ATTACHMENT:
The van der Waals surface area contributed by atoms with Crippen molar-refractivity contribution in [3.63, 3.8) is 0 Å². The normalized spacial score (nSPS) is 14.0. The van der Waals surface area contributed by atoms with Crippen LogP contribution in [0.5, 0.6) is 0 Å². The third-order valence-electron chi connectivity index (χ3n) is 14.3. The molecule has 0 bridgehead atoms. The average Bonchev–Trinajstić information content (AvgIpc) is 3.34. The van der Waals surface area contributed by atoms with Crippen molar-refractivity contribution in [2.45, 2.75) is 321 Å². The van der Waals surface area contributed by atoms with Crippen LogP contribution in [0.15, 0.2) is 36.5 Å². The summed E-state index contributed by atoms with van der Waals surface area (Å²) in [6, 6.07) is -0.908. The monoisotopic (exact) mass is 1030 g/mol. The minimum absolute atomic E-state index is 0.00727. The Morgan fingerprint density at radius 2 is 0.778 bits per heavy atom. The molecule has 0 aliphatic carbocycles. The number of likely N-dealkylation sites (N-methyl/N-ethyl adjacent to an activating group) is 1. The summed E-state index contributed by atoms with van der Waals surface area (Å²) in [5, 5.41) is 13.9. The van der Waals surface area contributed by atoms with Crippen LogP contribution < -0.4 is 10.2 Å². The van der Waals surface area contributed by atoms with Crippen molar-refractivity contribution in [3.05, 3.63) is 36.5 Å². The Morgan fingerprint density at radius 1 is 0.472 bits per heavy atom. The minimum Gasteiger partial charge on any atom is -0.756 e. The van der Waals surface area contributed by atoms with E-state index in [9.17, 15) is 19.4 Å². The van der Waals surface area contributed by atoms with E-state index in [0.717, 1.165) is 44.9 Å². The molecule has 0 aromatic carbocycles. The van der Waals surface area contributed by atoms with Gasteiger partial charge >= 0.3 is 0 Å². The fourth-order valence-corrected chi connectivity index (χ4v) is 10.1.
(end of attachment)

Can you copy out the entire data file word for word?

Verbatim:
The van der Waals surface area contributed by atoms with Crippen molar-refractivity contribution in [3.63, 3.8) is 0 Å². The normalized spacial score (nSPS) is 14.0. The van der Waals surface area contributed by atoms with Crippen LogP contribution in [0.5, 0.6) is 0 Å². The third-order valence-electron chi connectivity index (χ3n) is 14.3. The molecule has 0 bridgehead atoms. The average Bonchev–Trinajstić information content (AvgIpc) is 3.34. The van der Waals surface area contributed by atoms with Crippen molar-refractivity contribution in [2.45, 2.75) is 321 Å². The van der Waals surface area contributed by atoms with Crippen LogP contribution in [0.15, 0.2) is 36.5 Å². The summed E-state index contributed by atoms with van der Waals surface area (Å²) in [6, 6.07) is -0.908. The monoisotopic (exact) mass is 1030 g/mol. The minimum absolute atomic E-state index is 0.00727. The Morgan fingerprint density at radius 2 is 0.778 bits per heavy atom. The molecule has 0 aliphatic carbocycles. The number of likely N-dealkylation sites (N-methyl/N-ethyl adjacent to an activating group) is 1. The summed E-state index contributed by atoms with van der Waals surface area (Å²) in [5, 5.41) is 13.9. The van der Waals surface area contributed by atoms with Crippen LogP contribution < -0.4 is 10.2 Å². The van der Waals surface area contributed by atoms with Crippen molar-refractivity contribution in [3.05, 3.63) is 36.5 Å². The Morgan fingerprint density at radius 1 is 0.472 bits per heavy atom. The minimum Gasteiger partial charge on any atom is -0.756 e. The van der Waals surface area contributed by atoms with E-state index in [9.17, 15) is 19.4 Å². The van der Waals surface area contributed by atoms with E-state index in [0.717, 1.165) is 44.9 Å². The molecule has 0 aromatic carbocycles. The van der Waals surface area contributed by atoms with Gasteiger partial charge >= 0.3 is 0 Å². The fourth-order valence-corrected chi connectivity index (χ4v) is 10.1.